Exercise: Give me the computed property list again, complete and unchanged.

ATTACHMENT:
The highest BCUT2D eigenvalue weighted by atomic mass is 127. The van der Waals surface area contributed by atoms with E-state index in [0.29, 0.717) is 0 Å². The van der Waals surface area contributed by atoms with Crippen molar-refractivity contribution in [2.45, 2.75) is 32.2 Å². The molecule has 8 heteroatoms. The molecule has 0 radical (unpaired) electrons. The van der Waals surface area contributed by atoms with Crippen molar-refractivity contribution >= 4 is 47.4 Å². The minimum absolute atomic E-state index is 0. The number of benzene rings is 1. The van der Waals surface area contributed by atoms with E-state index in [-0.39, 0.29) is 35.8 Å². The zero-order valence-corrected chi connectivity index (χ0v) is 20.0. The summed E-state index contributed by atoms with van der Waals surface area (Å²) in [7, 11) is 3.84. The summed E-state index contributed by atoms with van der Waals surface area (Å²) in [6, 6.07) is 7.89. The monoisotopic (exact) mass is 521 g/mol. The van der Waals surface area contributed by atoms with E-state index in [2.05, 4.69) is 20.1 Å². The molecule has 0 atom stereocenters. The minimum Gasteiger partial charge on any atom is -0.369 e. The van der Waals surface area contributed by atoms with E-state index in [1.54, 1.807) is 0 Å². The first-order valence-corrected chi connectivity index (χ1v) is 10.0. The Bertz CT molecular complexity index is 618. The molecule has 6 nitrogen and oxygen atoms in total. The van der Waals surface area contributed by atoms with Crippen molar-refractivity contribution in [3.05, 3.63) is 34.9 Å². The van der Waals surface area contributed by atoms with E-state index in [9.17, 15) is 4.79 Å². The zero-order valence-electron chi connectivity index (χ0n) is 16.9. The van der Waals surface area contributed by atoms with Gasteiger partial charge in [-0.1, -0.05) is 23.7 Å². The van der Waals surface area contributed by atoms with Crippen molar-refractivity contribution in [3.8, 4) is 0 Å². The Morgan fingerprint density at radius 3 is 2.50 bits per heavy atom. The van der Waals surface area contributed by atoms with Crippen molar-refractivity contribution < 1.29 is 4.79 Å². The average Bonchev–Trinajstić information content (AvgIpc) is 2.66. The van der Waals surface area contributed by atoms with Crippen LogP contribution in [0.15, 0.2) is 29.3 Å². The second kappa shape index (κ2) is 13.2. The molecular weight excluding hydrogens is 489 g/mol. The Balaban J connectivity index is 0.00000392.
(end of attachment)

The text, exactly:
The highest BCUT2D eigenvalue weighted by atomic mass is 127. The van der Waals surface area contributed by atoms with E-state index in [0.29, 0.717) is 0 Å². The van der Waals surface area contributed by atoms with Crippen molar-refractivity contribution in [2.45, 2.75) is 32.2 Å². The molecule has 8 heteroatoms. The molecule has 0 radical (unpaired) electrons. The van der Waals surface area contributed by atoms with Crippen molar-refractivity contribution >= 4 is 47.4 Å². The minimum absolute atomic E-state index is 0. The number of benzene rings is 1. The van der Waals surface area contributed by atoms with E-state index in [-0.39, 0.29) is 35.8 Å². The zero-order valence-corrected chi connectivity index (χ0v) is 20.0. The summed E-state index contributed by atoms with van der Waals surface area (Å²) in [7, 11) is 3.84. The summed E-state index contributed by atoms with van der Waals surface area (Å²) in [6, 6.07) is 7.89. The monoisotopic (exact) mass is 521 g/mol. The van der Waals surface area contributed by atoms with E-state index in [2.05, 4.69) is 20.1 Å². The molecule has 0 atom stereocenters. The minimum Gasteiger partial charge on any atom is -0.369 e. The van der Waals surface area contributed by atoms with E-state index in [1.54, 1.807) is 0 Å². The first-order valence-corrected chi connectivity index (χ1v) is 10.0. The Bertz CT molecular complexity index is 618. The molecule has 6 nitrogen and oxygen atoms in total. The van der Waals surface area contributed by atoms with Crippen molar-refractivity contribution in [3.05, 3.63) is 34.9 Å². The van der Waals surface area contributed by atoms with E-state index in [9.17, 15) is 4.79 Å². The zero-order valence-electron chi connectivity index (χ0n) is 16.9. The van der Waals surface area contributed by atoms with Gasteiger partial charge in [-0.1, -0.05) is 23.7 Å². The van der Waals surface area contributed by atoms with Crippen molar-refractivity contribution in [3.8, 4) is 0 Å². The Morgan fingerprint density at radius 3 is 2.50 bits per heavy atom. The van der Waals surface area contributed by atoms with Crippen molar-refractivity contribution < 1.29 is 4.79 Å². The average Bonchev–Trinajstić information content (AvgIpc) is 2.66. The van der Waals surface area contributed by atoms with Crippen LogP contribution in [0.15, 0.2) is 29.3 Å². The second kappa shape index (κ2) is 13.2. The molecular weight excluding hydrogens is 489 g/mol. The Balaban J connectivity index is 0.00000392.